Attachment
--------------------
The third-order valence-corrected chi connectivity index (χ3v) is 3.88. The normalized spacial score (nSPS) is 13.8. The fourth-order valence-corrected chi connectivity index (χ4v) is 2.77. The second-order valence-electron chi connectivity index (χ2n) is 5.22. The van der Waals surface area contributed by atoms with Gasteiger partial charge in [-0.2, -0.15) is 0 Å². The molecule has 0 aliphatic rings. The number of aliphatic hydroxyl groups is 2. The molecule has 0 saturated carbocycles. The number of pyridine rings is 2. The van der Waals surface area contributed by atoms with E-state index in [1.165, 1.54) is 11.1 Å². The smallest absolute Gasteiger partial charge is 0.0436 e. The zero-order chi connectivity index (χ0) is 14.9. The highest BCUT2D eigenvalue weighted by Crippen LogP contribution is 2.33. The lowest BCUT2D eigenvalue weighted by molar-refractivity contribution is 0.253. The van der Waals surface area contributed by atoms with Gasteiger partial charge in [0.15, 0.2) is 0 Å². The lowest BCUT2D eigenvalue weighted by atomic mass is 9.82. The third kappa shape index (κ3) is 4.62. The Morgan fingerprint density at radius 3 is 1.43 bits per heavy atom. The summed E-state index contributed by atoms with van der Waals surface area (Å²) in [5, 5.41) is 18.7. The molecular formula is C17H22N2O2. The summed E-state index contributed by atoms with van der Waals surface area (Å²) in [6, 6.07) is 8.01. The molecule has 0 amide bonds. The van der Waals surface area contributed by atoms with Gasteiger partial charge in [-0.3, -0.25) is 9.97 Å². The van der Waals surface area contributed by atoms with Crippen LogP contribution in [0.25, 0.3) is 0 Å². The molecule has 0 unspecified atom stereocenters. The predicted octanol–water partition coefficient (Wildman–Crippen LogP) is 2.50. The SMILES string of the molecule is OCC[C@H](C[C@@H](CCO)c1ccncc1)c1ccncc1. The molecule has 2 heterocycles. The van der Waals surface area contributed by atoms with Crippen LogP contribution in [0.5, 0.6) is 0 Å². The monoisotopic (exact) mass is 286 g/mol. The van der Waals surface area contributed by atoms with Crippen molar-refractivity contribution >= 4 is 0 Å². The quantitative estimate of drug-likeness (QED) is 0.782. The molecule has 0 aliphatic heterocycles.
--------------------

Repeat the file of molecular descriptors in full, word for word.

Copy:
The third-order valence-corrected chi connectivity index (χ3v) is 3.88. The normalized spacial score (nSPS) is 13.8. The fourth-order valence-corrected chi connectivity index (χ4v) is 2.77. The second-order valence-electron chi connectivity index (χ2n) is 5.22. The van der Waals surface area contributed by atoms with Gasteiger partial charge in [-0.2, -0.15) is 0 Å². The molecule has 0 aliphatic rings. The number of aliphatic hydroxyl groups is 2. The molecule has 0 saturated carbocycles. The number of pyridine rings is 2. The van der Waals surface area contributed by atoms with E-state index in [1.165, 1.54) is 11.1 Å². The smallest absolute Gasteiger partial charge is 0.0436 e. The zero-order chi connectivity index (χ0) is 14.9. The highest BCUT2D eigenvalue weighted by Crippen LogP contribution is 2.33. The lowest BCUT2D eigenvalue weighted by molar-refractivity contribution is 0.253. The van der Waals surface area contributed by atoms with Gasteiger partial charge in [0.15, 0.2) is 0 Å². The lowest BCUT2D eigenvalue weighted by atomic mass is 9.82. The third kappa shape index (κ3) is 4.62. The Morgan fingerprint density at radius 3 is 1.43 bits per heavy atom. The summed E-state index contributed by atoms with van der Waals surface area (Å²) in [5, 5.41) is 18.7. The molecular formula is C17H22N2O2. The summed E-state index contributed by atoms with van der Waals surface area (Å²) in [6, 6.07) is 8.01. The molecule has 0 amide bonds. The van der Waals surface area contributed by atoms with Gasteiger partial charge in [-0.3, -0.25) is 9.97 Å². The van der Waals surface area contributed by atoms with Crippen LogP contribution in [0.25, 0.3) is 0 Å². The molecule has 0 unspecified atom stereocenters. The predicted octanol–water partition coefficient (Wildman–Crippen LogP) is 2.50. The SMILES string of the molecule is OCC[C@H](C[C@@H](CCO)c1ccncc1)c1ccncc1. The molecule has 2 heterocycles. The van der Waals surface area contributed by atoms with Crippen LogP contribution in [0.5, 0.6) is 0 Å². The monoisotopic (exact) mass is 286 g/mol. The van der Waals surface area contributed by atoms with Crippen molar-refractivity contribution >= 4 is 0 Å². The quantitative estimate of drug-likeness (QED) is 0.782. The molecule has 0 aliphatic heterocycles.